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Economics & Investments

Pay for Performance: Here tomorrow

Economics & Investments
We all recognize that there is no perfect payment system. The historical fee for service method does not align quality of treatment and treatment results with reimbursement ~ but rather with volume of treatment. Financial incentives have been demonstrated to change behavior. The current Pay for Performance method established by many insurance carriers is intended to reward providers for achieving certain performance measures for clinical quality and efficiency. So the theory is that high quality should be rewarded and that better care will lead to better outcomes. The question isis it working?


Today there are only a few system-wide implementations of the pay for performance plan and most projects are still pilots. Med-Vantage and The Leap Frog Group projected there will be 155 Pay for Performance programs in place this year compared to a mere 39 in 2003. The metrics are still being hotly debated by providers payors and regulatory agencies.


Opponents of Pay for Performance argue that P4P increases administrative costs. Many private payors are piloting new P4P projects that involve penalties. Although only few penalties have been enacted different structures are being discussed some of which include a reduction in base reimbursement as incentives increase.

These same payors are also placing more of the burden of measurement and reporting on providers in order for them to obtain Pay for Performance incentives and thereby increasing provider administrative costs. Lower performing providers are improving the fastest but receiving the smallest allocation of P4P returns. (JAMA October 12 2005)


Pay for Performance revenue less operational efficiency (OE) are the two factors that are directly correlated to organizational profitability. Where 80th percentile Pay for Performance with only a 10th percentile OE may net out at a level well below the national average industry profitability. This factor is critical. Pay for Performance cannot be evaluated without assessing the impact or OE.

To improve profitability in future P4P environments we need to increase quality or operational indicators while holding the other constant. But to move the curve in the future P4P environment quality improvements will need to increase OE or vice versa.

Operational Efficiencies

Financial Indicators

  • Operating Margin
  • Contribution Margin

Quality Indicators

  • Patient Satisfaction
  • Mortality Rates
  • Rehospitalization within 72 hours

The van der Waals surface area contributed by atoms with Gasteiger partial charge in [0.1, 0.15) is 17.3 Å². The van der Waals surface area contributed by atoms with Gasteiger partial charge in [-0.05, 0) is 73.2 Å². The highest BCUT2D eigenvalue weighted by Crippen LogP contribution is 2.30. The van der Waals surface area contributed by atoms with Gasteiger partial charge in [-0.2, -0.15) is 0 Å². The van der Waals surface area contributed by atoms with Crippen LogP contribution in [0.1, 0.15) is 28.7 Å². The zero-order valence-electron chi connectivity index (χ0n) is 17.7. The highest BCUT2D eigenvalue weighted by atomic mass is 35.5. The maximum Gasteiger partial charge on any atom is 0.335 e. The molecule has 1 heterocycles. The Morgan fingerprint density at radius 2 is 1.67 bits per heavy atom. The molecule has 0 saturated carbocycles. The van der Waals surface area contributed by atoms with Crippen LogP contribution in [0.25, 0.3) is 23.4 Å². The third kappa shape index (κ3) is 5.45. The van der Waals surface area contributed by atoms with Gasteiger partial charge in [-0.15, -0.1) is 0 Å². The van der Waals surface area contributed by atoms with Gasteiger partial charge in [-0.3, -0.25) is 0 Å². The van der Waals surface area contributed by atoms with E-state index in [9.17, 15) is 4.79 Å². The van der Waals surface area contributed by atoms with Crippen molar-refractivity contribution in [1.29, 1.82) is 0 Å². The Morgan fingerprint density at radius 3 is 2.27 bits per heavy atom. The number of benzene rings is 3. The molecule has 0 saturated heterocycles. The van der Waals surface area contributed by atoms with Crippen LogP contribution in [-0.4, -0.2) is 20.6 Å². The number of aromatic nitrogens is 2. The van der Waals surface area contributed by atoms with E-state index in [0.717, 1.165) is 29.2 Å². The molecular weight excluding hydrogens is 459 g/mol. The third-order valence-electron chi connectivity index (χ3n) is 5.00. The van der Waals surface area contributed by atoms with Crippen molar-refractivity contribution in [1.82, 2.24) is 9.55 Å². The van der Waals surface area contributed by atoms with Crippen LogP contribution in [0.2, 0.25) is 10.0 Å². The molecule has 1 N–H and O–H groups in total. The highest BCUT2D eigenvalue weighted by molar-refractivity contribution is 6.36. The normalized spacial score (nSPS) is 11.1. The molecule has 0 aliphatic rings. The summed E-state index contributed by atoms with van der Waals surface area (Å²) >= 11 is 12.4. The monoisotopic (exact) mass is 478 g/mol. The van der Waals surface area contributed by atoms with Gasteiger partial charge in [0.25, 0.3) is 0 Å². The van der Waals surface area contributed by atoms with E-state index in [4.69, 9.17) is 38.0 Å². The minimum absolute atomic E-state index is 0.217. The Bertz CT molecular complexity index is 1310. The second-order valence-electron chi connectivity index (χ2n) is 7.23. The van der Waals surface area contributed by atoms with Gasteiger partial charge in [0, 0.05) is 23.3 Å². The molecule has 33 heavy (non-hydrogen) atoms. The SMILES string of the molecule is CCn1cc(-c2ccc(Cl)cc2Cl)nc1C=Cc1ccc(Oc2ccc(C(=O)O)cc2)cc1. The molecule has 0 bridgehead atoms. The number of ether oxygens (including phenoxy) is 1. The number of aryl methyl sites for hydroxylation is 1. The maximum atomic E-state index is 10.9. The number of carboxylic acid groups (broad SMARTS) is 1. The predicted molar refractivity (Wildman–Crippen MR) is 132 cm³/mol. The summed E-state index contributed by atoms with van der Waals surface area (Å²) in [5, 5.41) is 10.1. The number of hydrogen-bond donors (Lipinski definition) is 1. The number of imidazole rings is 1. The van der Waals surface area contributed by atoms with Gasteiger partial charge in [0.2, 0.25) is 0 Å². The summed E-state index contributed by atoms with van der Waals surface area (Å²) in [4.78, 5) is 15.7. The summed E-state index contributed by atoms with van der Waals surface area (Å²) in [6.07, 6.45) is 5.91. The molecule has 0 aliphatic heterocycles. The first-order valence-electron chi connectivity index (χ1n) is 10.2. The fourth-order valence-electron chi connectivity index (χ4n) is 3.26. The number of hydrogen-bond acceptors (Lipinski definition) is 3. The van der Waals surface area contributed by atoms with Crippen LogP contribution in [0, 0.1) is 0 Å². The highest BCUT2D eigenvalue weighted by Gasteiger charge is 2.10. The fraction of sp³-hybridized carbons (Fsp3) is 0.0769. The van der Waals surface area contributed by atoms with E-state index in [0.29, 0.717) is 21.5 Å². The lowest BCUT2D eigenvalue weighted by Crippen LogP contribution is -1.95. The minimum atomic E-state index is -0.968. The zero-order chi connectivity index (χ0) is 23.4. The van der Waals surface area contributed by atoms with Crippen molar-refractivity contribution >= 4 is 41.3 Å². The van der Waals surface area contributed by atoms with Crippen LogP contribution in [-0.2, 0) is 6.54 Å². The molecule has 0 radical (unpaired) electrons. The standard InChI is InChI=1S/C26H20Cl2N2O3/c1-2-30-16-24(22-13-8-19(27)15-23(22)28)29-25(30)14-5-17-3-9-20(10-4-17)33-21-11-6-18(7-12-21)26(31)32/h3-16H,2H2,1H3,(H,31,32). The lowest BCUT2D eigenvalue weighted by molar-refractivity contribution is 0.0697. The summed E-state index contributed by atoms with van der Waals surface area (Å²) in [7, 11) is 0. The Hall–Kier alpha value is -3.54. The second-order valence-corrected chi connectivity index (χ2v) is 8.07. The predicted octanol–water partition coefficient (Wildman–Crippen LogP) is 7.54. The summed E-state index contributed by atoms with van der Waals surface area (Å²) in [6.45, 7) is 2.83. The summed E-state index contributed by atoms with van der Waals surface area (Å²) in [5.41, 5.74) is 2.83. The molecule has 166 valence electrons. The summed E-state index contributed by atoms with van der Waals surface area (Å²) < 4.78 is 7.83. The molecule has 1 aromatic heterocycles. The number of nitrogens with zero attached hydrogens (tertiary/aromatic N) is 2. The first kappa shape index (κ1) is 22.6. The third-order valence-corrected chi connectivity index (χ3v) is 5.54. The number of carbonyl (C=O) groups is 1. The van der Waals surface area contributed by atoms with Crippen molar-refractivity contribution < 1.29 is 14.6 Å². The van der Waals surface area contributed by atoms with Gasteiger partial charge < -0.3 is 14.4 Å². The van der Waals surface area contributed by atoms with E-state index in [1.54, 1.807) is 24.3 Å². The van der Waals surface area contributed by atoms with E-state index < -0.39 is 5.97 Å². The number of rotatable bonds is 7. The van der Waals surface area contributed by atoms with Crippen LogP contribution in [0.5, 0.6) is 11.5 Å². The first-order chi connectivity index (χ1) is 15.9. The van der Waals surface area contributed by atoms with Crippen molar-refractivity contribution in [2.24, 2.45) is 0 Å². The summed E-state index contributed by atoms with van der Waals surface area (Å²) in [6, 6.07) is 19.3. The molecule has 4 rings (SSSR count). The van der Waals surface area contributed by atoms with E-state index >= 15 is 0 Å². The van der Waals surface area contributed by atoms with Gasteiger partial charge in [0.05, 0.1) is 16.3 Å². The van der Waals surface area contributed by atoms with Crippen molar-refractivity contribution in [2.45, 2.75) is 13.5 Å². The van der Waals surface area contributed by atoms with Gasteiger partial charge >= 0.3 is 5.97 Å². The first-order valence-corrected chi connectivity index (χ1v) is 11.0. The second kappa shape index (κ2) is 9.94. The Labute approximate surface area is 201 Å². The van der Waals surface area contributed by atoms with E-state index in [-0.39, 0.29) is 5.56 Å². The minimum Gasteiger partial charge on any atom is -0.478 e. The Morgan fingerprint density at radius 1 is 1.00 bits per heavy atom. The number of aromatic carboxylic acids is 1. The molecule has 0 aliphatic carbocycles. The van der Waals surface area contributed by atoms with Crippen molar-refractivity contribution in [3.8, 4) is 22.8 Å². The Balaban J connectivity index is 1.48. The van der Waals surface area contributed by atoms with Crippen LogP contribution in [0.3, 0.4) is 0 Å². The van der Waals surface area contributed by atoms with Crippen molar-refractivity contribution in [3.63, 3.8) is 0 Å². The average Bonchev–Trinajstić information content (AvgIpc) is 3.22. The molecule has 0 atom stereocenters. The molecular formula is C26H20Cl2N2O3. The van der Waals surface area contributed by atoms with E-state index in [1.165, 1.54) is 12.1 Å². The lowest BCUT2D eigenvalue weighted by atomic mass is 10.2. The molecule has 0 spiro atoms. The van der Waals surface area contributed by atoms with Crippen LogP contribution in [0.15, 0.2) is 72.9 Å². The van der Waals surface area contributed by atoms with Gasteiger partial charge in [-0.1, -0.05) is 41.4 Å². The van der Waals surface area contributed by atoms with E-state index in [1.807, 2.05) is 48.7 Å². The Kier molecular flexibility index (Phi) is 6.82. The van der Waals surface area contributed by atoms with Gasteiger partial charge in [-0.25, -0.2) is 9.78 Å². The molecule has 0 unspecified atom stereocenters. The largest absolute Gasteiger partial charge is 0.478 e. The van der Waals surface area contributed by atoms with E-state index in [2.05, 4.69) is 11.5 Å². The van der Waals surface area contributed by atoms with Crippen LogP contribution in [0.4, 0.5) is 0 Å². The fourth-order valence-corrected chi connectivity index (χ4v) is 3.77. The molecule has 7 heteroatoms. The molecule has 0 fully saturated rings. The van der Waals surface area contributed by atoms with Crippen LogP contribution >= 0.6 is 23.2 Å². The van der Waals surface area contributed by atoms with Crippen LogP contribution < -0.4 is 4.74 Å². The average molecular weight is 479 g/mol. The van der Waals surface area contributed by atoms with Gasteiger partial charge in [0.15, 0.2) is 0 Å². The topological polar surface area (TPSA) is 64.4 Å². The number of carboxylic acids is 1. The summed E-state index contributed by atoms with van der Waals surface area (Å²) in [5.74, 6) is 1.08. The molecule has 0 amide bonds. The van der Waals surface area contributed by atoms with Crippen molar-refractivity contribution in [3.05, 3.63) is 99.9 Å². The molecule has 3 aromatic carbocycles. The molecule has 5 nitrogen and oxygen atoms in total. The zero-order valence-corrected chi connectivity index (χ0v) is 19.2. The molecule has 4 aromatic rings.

Operational Indicators

  • Average Length of Stay
  • Cost per Discharge
  • FTEs per Occupied Bed

P4P already indirectly rewards Operational Efficiency by generating increased profitability due to lower costs as a percentage of charges but what if P4P were applied to your operations? A higher thanaverage percentage of spending on administration implicitly means that your organization is spending LESS (as a percentage of revenue) on patient care. Philanthropic organizations are already measured and rated based on their percentage of administrative cost.(


It is no secret that employers are dropping insurance plans and cost shifting to employees. In some cases it takes 18-30 months for coverage to take effect. What about the quality of care received in the U.S.? It is estimated that only 55% of medical care received is actually the correct care for patients conditions. There is an average of 98000 deaths per year directly related to medical errors. With 47 million Americans uninsured and although healthcare is always on the political agendas at the national and local levels there does not appear to be any immediate solution in sight. Needless to say one of the greatest American myths is that we have the best healthcare system in the world.


Healthcares share of the economy continues to grow and is projected to reach 19.6% BY 2016. U.S. healthcare spending far exceeds that of other developed countries both in terms of per capita spending and percent of GDP.

Physician Compensation and the Delivery of Quality Health Care

We all recognize that there is no perfect payment system. In fact financial incentives have been demonstrated to change behavior. The fee for service/volume system can encourage over utilization while prepayment or capitation risk models encourage wider utilization even when prevention is encouraged.

Salary systems without incentives can discourage effort and innovation. Peter Lee CEO of The Pacific Business Group on Health said We pay even if doctors make mistakes run unnecessary test and have to redo their work.Today there is no national set of performance standards against which physicians are measured. The CMS pilot project may be the first effort announced in 2003.

CMS administrator Tom Scully has criticized the current system for paying every healthcare provider the same rate whether they are the best or the worst. (New York Times July 11 2003) Under the P4P program medical groups submit data toward a common scorecard that grades them on patient satisfaction clinical treatment and investment in information technology.Some substantial payments are being made.